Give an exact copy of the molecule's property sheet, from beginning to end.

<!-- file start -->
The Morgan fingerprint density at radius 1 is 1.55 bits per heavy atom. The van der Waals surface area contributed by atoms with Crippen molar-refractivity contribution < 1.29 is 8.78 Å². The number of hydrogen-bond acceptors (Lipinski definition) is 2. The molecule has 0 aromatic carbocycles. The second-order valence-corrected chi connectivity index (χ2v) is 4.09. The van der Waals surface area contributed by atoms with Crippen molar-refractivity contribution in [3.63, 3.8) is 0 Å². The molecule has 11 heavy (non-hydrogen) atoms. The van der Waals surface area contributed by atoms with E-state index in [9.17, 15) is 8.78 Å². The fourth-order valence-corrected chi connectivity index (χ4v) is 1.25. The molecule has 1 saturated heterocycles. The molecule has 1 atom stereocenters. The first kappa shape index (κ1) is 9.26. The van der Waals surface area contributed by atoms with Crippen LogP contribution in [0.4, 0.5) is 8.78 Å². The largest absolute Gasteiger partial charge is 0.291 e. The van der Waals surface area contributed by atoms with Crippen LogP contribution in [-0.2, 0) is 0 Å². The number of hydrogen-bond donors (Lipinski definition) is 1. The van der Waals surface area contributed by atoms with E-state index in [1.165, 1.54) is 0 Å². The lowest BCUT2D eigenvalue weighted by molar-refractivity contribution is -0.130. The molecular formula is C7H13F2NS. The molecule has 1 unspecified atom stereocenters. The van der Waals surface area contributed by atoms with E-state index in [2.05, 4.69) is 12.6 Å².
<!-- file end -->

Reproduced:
The Morgan fingerprint density at radius 1 is 1.55 bits per heavy atom. The van der Waals surface area contributed by atoms with Crippen molar-refractivity contribution < 1.29 is 8.78 Å². The number of hydrogen-bond acceptors (Lipinski definition) is 2. The molecule has 0 aromatic carbocycles. The second-order valence-corrected chi connectivity index (χ2v) is 4.09. The van der Waals surface area contributed by atoms with Crippen molar-refractivity contribution in [3.63, 3.8) is 0 Å². The molecule has 11 heavy (non-hydrogen) atoms. The van der Waals surface area contributed by atoms with E-state index in [9.17, 15) is 8.78 Å². The fourth-order valence-corrected chi connectivity index (χ4v) is 1.25. The molecule has 1 saturated heterocycles. The molecule has 1 atom stereocenters. The first kappa shape index (κ1) is 9.26. The van der Waals surface area contributed by atoms with Crippen LogP contribution in [0.4, 0.5) is 8.78 Å². The largest absolute Gasteiger partial charge is 0.291 e. The van der Waals surface area contributed by atoms with Crippen LogP contribution in [-0.2, 0) is 0 Å². The number of hydrogen-bond donors (Lipinski definition) is 1. The van der Waals surface area contributed by atoms with E-state index in [1.165, 1.54) is 0 Å². The lowest BCUT2D eigenvalue weighted by molar-refractivity contribution is -0.130. The molecular formula is C7H13F2NS. The molecule has 1 unspecified atom stereocenters. The van der Waals surface area contributed by atoms with E-state index in [2.05, 4.69) is 12.6 Å².